I paused long enough to call M.I.T. A few times. Finally I got a technically oriented person and asked the prudent and most appropriate question I could muster, “How come this is?” With some clarification to my pointed yet obscure and undefined question, I got the info I needed. The ranges of the impedance matching instrument on each of the M.I.T. interconnects are fundamentally correct. There are indeed other factors affecting impedance. The elements about us, heat, age, connections that need a little touching up etc. Dirty connections? Me? Perish the thought. You could eat off the connections on my gear. You’d still be hungry though, as they are pretty small. I found that a spot not usually ordained for the downstream device may prove fruitful. It’s important to say here that the difference of 10K ohms is all there is from the upper range of the MEDIUM setting to the HIGH setting on the cables. The MEDIUM goes up to 90K. The HIGH starts at 100K ohms.Well, so it’s only 10K ohms. Big deal, right?
In fact, moving away from the set up directions given by M.I.T., and the information as to predetermined imput impedance made all the difference. The tweak I was told about that got my interest piqued was this one:…
“Setting both the pegs into their appropriate placements according to the manufacturers specs, one can slide just one peg either up or down a notch. Just one, not both, and this tweak is just for those using the M.I.T. Proline XLR/balanced cables. This will affect things very little but very noticeably. In my instance, with factory info indicating the HIGH position, I moved down a notch with one peg to the ‘MEDIUM’ spot. The most recognizable change was a tiny loss of detail and more musical the presentation the result. This move was a precipatory one as the degree of resolution I was receiving extended beyond those of personal preferences. It wasn’t harsh, or bright, not etcjhed or hard, simply not what I wanted. That move proved to be the almost perfect move. I did eventually move into the MEDIUM position with both pegs on each impedance matching box. Once set everything in the soundscape became at last intriguing. Involvingly so. Spaciality was evident and there was a harmony that threaded it together. I was more than satisfied at that point.
Now there is some flexibility you will not often find in an interconnect! I’m not saying one needs to go outside the appropriate settings for one’s equipment at all. Just pointing out a greater range of options that is in some cases additive to the management of sound, if you use balanced cables somewhere in your rig. As always, results will vary.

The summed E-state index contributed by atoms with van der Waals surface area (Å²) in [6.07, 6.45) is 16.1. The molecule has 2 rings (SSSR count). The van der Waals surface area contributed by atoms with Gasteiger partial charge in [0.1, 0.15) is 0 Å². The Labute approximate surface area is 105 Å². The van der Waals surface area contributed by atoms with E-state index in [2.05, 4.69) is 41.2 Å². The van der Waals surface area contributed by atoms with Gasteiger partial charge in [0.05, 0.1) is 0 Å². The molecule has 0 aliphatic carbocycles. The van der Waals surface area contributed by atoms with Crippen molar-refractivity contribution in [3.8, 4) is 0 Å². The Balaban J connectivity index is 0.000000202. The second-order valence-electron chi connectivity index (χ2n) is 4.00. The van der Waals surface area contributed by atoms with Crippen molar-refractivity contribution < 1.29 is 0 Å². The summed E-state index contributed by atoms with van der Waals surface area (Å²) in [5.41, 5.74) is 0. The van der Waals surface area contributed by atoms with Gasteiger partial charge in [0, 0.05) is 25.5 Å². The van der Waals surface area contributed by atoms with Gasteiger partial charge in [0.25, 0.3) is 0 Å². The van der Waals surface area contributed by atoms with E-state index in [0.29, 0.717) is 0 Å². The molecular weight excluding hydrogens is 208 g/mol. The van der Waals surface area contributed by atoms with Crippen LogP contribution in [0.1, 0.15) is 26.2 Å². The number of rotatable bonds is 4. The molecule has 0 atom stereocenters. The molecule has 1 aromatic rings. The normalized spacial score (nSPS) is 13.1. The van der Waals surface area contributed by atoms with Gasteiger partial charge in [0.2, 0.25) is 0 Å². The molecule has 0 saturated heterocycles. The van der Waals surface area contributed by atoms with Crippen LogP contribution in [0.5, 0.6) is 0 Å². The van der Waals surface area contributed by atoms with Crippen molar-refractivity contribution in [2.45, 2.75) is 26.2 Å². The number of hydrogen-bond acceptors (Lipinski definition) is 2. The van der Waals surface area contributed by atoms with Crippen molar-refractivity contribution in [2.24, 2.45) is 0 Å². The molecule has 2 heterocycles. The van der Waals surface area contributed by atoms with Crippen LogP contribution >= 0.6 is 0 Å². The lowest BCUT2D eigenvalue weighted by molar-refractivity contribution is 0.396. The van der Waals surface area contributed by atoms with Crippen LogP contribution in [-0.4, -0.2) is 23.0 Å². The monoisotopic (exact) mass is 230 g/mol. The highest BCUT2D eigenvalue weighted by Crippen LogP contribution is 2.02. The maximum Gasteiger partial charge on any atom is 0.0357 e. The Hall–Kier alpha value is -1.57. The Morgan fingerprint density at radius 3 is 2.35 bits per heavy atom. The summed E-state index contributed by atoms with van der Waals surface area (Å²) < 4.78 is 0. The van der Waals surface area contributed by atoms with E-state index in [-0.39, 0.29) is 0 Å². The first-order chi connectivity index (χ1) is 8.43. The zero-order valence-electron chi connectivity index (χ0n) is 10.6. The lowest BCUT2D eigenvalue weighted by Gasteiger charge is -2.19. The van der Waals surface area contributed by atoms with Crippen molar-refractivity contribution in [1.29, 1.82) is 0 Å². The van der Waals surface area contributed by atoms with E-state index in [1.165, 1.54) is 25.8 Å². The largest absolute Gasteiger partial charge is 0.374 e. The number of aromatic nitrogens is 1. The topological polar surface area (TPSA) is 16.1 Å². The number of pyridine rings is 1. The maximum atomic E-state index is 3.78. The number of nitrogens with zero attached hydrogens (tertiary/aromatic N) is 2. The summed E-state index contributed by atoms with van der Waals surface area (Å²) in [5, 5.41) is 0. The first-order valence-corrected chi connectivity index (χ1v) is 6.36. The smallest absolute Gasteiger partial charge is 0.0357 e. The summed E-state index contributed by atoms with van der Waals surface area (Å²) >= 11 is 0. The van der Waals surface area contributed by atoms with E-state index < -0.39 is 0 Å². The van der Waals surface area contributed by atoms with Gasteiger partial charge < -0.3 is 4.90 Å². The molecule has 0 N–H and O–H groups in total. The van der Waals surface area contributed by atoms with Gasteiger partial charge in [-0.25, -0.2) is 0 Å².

Each of the different spots on the impedance matching apparatus provides a different type sound. On the vk500, the HIGH setting came across quite revealing. Lots of resolution, tremendous bottom end, regardless of the track info... with startling results in the mids and top end in terms of extension and resolution. Mostly noticeable in the midranges and lower treble. All together, quite smooth and certainly not difficult to listen to... BTW, the incredibly wide sound stage that was glued to the floor previously was now a touch raised off it, and lay behind and slightly above the rrear of the loudspeakers. The main difs of the Shotgun and Magnum being the Magnum 3, has just far greater transparency. It is very easy to tell a diff between the two I had, S2 & M3... With two production levels separating them the degree of actual separation seemed larger than one would at first surmise. There was without question, a far greater difference in sound quality and resolution. That being said, please don't discount the Shotgun’s level of performance. The S2 is a really great item. Perhaps the best value too. I could live with the Shotgun very easily if budgetary constraints were to have had the last word .
When the impedance matching apparatus is set to the ‘LOW’ positions, the M3 is simply marvelous... thick, rich, coherent with a slightly *smaller soundstage, and with more depth. *(a slightly smaller soundstage with the Magnum 3, is like a slightly smaller whale). Good extension, fine mids with great outlines to them. The balance of the rendition was grain free. This setting may not appeal to the majority of listeners though as it does delve into the overly dark end of the spectrum.
In the ‘MEDIUM’ position the soundstage almost immediately had noticeably greater depth. A more appropriate bottom end, (but still really super), resolute, punchy, with easily detectable levels in tone contrasts between the two settings. Mid bass too was noticeably improved. A far smoother tone in the mids was definitely apparent. Grain that was heard in the HIGH settings, was gone almost 100%. Still great presence there too. Most dimensional. The residual grain I’ll attribute to the non use of any conditioning devices on the source or preamp, not to the cable. You really had to be both familiar with the recording, and looking for it to determine any evidence of it, so minor an amount was conveyed. The upper mids and top end still retained consistency and refinement throughout the presentation.